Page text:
“All this bluff and corruptibility which came into the Israeli political life in an attempt to form a narrow government failed not only tactically but also conceptually”-Yitzhak Rabin, 1992
Four catchy phrases ruined Shimon Peres political life, relegating him to the simple formalities of Israel’s Presidency. “Yes and No” was coined by Sefy Rivlin, and cost Peres the 1981 and 1984 elections. A Peres puppet was shown answering “yes and no” to every question asked.
Before that, in 1977, Yitzhak Rabin called Peres an “indefatigable conspirator.” Since this article is in English, I won’t analyze the brilliance of the Hebrew saying; in the feat of his lifetime, Rabin ruined Peres with three words.
The other two phrases are related to Shimon Peres attempt in 1990 to replace Shamir’s government—of which he was Minister of Finances—by a narrow government led by Labor and supported by ultra-Orthodox parties. Peres failed, and Rabin hit again. He called the affair the “Dirty Trick” (literally “The Stinking Exercise”).
In the popular protests that followed, the fourth slogan appeared: “Mush’hatim, nim’astem!” (roughly “corrupt people, we’re fed up with you!”). Rabin used it as the Labor slogan for the 1992 election, which he won. It was obvious that he included Peres in the culprits at whom the slogan was aimed.
Rabin and Peres
Aryeh Deri and Ovadia Yosef
The Unbearable Stench of the Dirty Trick
At the beginning of March 1990, Peres drafted a secret agreement with Aryeh Deri from the Haredi-Mizrahi Shas party to support the dissolution of the government. Subsequently Peres issued a motion of no confidence against the government, and Shamir fired Peres.
On March 15, the government was dissolved by a vote of 60 to 55; it was the first time in Israeli history that a government lost a confidence vote. Shas—the partner to the conspiracy to remove Shamir—oddly abstained in the vote; this was the first sign something went wrong in the plan.
Agudat Yisrael—the second Haredi party involved in the Dirty Trick—supported the vote. In the aftermath, President Chaim Herzog chose Peres to form the new government; however, Peres found it difficult to sign an agreement.
The most humiliating issue was that potential partners requested from him cash-securities in order to secure the political agreement.
Nobody trusted Peres. Rabbi Ovadia Yosef—Shas mentor—refused to allow its party members to join such a government. Rabbi Elazar Shach, the spiritual leader of a third Haredi party called “Degel HaTorah” called not to tolerate a coalition with the secular “eaters of hares and swine.”
The new government was to be approved on April 11. In the closest thing to a public execution in the Israeli political life, Peres lost the vote at the Knesset after two members of his proposed coalition disappeared without explanations.
Later it was discovered that Eliezer Mizrahi and Avraham Verdiger, both from Agudat Yisrael, were absent due to Rabbi Menachem Mendel Schneerson’s ruling not to support any concession of an Israeli territory. Following a long saga, Shamir presented a new government on June 11. Peres had proved truth his “indefatigable conspirator” image.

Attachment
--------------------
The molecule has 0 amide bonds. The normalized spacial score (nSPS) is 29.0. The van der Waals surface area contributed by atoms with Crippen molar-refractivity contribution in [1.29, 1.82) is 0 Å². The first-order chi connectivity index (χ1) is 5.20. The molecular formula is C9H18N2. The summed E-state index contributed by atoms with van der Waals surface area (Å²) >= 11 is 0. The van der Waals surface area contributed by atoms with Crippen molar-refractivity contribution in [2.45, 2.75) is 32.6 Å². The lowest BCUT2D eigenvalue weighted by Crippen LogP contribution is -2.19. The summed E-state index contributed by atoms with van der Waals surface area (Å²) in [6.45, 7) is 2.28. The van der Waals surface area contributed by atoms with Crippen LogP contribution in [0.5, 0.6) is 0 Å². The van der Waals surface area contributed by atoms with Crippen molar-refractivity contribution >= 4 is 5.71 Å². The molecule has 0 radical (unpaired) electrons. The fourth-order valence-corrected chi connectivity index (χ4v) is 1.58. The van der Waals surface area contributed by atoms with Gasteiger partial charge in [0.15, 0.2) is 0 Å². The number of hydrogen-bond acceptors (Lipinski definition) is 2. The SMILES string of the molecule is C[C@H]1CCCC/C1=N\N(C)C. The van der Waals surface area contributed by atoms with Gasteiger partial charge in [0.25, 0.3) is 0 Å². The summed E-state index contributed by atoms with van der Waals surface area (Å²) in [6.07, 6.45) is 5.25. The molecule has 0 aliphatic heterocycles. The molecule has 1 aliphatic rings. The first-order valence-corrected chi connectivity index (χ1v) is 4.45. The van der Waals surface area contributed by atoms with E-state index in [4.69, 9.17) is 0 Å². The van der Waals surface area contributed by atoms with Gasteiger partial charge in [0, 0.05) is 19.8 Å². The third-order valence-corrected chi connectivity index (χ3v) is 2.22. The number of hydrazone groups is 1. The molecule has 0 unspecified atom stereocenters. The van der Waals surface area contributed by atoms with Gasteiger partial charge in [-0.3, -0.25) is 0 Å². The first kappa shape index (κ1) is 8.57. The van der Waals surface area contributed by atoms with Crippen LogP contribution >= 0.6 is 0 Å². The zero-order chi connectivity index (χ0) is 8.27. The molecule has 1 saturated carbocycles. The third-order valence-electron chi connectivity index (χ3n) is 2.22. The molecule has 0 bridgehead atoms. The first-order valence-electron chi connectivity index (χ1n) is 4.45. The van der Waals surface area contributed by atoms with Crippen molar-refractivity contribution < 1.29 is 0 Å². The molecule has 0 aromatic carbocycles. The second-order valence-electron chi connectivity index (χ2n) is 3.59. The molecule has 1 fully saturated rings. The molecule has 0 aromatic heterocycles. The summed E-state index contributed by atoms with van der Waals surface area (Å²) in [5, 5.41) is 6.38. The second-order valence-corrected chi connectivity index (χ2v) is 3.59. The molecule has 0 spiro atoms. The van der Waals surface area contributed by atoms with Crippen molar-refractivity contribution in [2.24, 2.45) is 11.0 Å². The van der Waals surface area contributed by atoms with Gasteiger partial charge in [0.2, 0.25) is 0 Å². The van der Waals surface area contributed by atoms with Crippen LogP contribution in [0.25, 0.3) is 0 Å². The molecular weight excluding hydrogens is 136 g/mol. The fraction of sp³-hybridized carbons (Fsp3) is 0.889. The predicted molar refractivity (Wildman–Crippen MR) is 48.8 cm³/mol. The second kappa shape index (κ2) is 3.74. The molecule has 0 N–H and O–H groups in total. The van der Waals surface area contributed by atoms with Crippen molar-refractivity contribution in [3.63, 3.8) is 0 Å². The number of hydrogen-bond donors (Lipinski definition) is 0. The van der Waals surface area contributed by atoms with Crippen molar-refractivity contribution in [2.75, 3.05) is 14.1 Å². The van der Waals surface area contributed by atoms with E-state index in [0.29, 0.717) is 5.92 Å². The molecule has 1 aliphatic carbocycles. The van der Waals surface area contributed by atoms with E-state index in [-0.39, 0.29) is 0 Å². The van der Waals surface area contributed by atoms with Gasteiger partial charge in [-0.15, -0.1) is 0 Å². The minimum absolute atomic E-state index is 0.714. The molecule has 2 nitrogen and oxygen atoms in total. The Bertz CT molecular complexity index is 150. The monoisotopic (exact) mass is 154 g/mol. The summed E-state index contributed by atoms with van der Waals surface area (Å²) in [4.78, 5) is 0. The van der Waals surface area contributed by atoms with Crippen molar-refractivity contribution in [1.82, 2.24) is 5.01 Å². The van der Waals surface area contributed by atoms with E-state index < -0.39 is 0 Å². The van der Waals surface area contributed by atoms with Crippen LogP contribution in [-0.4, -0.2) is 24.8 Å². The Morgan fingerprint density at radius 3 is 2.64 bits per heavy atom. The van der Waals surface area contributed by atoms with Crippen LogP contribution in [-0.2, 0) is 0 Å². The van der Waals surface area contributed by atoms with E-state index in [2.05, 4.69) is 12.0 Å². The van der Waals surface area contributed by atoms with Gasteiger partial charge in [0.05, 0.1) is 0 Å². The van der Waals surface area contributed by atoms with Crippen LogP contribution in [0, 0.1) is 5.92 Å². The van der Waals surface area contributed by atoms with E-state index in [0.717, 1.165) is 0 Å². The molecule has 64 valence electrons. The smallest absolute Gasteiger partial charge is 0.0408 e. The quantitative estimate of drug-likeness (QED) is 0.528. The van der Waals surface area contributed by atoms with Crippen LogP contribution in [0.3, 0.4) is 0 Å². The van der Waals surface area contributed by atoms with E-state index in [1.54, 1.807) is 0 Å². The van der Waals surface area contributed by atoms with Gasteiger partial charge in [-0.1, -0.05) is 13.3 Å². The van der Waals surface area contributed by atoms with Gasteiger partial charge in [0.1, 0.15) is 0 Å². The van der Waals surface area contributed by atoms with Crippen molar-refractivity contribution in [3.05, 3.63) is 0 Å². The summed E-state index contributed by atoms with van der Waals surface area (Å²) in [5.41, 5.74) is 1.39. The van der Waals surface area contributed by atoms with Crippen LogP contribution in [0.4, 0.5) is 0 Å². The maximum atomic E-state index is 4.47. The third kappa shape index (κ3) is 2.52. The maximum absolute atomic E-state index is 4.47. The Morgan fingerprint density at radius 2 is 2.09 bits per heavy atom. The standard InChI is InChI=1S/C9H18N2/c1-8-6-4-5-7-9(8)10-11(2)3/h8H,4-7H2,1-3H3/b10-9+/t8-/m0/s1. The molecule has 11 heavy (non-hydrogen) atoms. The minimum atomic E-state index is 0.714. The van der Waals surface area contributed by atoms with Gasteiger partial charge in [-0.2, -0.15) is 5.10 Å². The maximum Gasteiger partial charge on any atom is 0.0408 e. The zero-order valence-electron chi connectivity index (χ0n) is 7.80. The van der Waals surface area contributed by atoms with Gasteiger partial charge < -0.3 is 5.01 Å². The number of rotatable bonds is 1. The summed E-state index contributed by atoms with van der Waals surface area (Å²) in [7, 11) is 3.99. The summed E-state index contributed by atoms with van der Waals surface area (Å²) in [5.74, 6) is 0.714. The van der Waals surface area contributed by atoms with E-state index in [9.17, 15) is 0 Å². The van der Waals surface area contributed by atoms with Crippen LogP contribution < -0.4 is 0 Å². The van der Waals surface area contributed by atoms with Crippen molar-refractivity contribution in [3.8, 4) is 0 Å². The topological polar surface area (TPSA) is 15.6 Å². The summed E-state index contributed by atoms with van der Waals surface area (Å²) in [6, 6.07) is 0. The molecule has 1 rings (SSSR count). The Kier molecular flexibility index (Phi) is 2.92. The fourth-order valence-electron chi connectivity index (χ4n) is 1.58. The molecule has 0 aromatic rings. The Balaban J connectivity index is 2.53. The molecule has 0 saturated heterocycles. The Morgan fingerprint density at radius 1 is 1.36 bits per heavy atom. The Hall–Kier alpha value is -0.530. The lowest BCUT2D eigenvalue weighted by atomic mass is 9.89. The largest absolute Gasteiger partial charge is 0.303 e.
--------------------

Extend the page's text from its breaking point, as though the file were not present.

Twenty-two years later the saga is still alive. Two of the Dirty Trick Affair leaders are running in the upcoming elections after a long absence from political life.
Aryeh Deri from Shas—who had closed the deal with Peres without the approval of Rabbi Yosef—returned to the party’s leadership. Eliezer Mizrahi—one of the disappeared Knesset members during the vote—announced on November 8 that he is running again; he is conducting negotiations with various parties of the extreme right.
Following the elections, Peres may get an almost daily unpleasant reminder of his own questionability. Over the years, participants of the Dirty Trick said in interviews that nothing was evil because it was a legal political move.
There are no doubts on the legality; however, it is considered illegitimate because Peres conspired against the government of which he was a senior member.
As said, he proved being an “indefatigable conspirator;” after that he served as Prime Minister for a short period after Rabin’s assassination but his political career was over.
Dirty Tricks | Israel’s Only Truth
Dirty Trick 2012
This long introduction was essential. It shows an intrinsic pattern of the Israeli society and its political echelons. Dirty Tricks are the norm there, regardless specific party affiliations.
Given the dramatic characteristics of the Dirty Trick, one would expect from all political players to study the case and avoid similar errors. Netanyahu obviously learned its details because he replicated them in 2012.
However, instead of acting against his own government, he acted against the American one by purposely intervening in the 2012 elections. I analyzed in Obama’s Victory Shocks Israel how Netanyahu openly supported Romeny in a variety of ways.
This was an unusual intervention in another country’s elections, especially considering that the USA is Israel’s main ally. Netanyahu may win the upcoming elections, but he has publicly lost his own version of the Dirty Trick and may become a serious competitor for the position of president, the Siberia of Israeli politics.
Should Obama’s Administration consider Israel a hostile country?